Here is a recently discovered box used to hold a classic Battleship game. The cover is composed mostly of a painting created sometime in the mid- to late-1960’s. What can this tell us about the culture and values of the time?
We see that the women have been banished from the dining area to clean up after dinner, a dinner which they probably prepared. It is unclear from this single painting whether the males used force, either physical or emotional, to impel the women forward to their housewifely duties.
At first, this was probably just a friendly, informal competition between father and son. But the painting captures the moment when the son has suddenly, unexpectedly bested his father by symbolically destroying the elder’s phallic symbol, piercing it with numerous red pegs.
The women – living for so long under the jackboot of the household patriarchy – smile with satisfaction at the son’s victory over their oppressor, little realizing that they will soon simply be trading one tyrant for another, the curse of any who participate in rebellion.
The man is left to hold his pierced, scarred, desecrated manhood, his smile slowly turning to a look of disbelief, hand on head as he begins to realize the severity, the magnitude of what has just occurred.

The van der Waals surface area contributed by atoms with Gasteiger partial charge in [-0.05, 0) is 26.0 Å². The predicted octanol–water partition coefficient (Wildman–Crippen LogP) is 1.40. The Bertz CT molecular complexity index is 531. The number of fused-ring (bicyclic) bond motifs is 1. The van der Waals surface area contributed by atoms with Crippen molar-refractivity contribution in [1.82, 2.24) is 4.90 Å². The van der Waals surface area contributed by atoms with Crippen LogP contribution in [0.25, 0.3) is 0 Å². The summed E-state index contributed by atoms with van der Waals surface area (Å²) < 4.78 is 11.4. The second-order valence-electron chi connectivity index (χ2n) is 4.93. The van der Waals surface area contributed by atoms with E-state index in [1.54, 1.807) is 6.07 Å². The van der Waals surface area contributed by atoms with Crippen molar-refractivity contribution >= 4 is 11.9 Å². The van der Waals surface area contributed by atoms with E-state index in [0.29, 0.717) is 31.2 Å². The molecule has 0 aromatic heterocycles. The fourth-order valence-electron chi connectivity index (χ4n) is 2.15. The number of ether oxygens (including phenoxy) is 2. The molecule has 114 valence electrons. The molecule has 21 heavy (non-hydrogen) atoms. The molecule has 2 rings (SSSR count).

The son’s look of confidence and excitement indicates that he knows he has bested the patriarch of the household, and must now take his place. The painting is incomplete: we cannot see the son’s left hand. He could very well be reaching for a knife with which to finish off his father in a fit of oedipal fury. Or, depending on the culture, he could merely be reaching for a cudgel or other blunt object with which to beat his opponent until he leaves the household, forced to fend for himself from now on.
Though we may feel some pity for the fallen patriarch, we are merely seeing evolution in action, as the previous generation gives way to an even more capable example of the species.
Will the son use his new position to claim mating rights over his mother, or did his culture forbid such behavior? Does the woman’s smile result simply from the defeat of her oppressor, or is there also a hint of arousal? We cannot say for sure. But one thing is for certain: scholars will study this find for decades to come.